LOS ANGELES, March 8 — The sophisticated grinding tool deployed by NASA’s rover Opportunity was apparently no match for a chunk of martian rock.
More from TODAY.com
Hillary Clinton: Granddaughter led me 'to speed up' political plans
- Lauren Hill, inspirational college basketball player, dies
- Marathon dad's victories help raise money for son with spina bifida
- Will it work on Vale? Savannah tries tissue sleeping trick at home
- Listen to the chilling 911 call Sandra Bullock made during break-in
- Hillary Clinton: Granddaughter led me 'to speed up' political plans
The rover was to use its rock abrasion tool Sunday to grind away at a martian outcropping dubbed “Flat Rock,” but the tool left “no discernible impression on the rock,” NASA’s Jet Propulsion Laboratory reported.
National Aeronautics and Space Administration scientists now hope to learn more about the rock’s makeup by scraping its exterior. All indications are that the tool is working, NASA said.
Researchers also plan to have Opportunity use its alpha particle X-ray spectrometer to identify the rock’s chemical elements before attempting to grind away at it again later this week.
Meanwhile, on the other side of Mars, Opportunity’s twin rover, Spirit, traveled nearly 86 feet Saturday , bringing its total odometer reading to more than 822 feet. But because Spirit had to maneuver around several obstacles on its journey, it made a net gain of just 72 feet toward its ultimate destination, a large depression scientists have nicknamed the “Bonneville Crater.”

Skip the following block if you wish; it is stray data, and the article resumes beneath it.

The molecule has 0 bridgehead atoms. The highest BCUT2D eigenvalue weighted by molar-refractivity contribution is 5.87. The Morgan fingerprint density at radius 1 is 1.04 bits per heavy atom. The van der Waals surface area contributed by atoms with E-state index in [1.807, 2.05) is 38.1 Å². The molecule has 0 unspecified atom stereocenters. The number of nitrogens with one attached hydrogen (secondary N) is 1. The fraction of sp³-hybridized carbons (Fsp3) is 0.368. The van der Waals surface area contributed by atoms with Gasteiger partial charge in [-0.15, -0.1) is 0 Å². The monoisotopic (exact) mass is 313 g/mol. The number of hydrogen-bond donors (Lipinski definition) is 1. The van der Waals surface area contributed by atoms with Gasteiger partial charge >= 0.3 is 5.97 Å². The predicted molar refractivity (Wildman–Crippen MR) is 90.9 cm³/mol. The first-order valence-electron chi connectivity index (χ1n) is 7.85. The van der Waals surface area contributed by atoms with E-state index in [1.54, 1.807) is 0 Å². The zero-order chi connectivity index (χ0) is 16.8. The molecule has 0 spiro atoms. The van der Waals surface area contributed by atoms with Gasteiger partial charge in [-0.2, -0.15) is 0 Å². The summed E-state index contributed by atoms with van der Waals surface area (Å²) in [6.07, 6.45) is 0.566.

Spirit was expected to use an array of scientific tools to take measurements of its surroundings before continuing toward the crater.
The twin rovers’ $820 million mission was designed to seek geological clues to whether ancient Mars had enough water to have supported life. Both rovers have now found evidence of past water activity on the planet, NASA announced last week.
© 2012 The Associated Press. All rights reserved. This material may not be published, broadcast, rewritten or redistributed.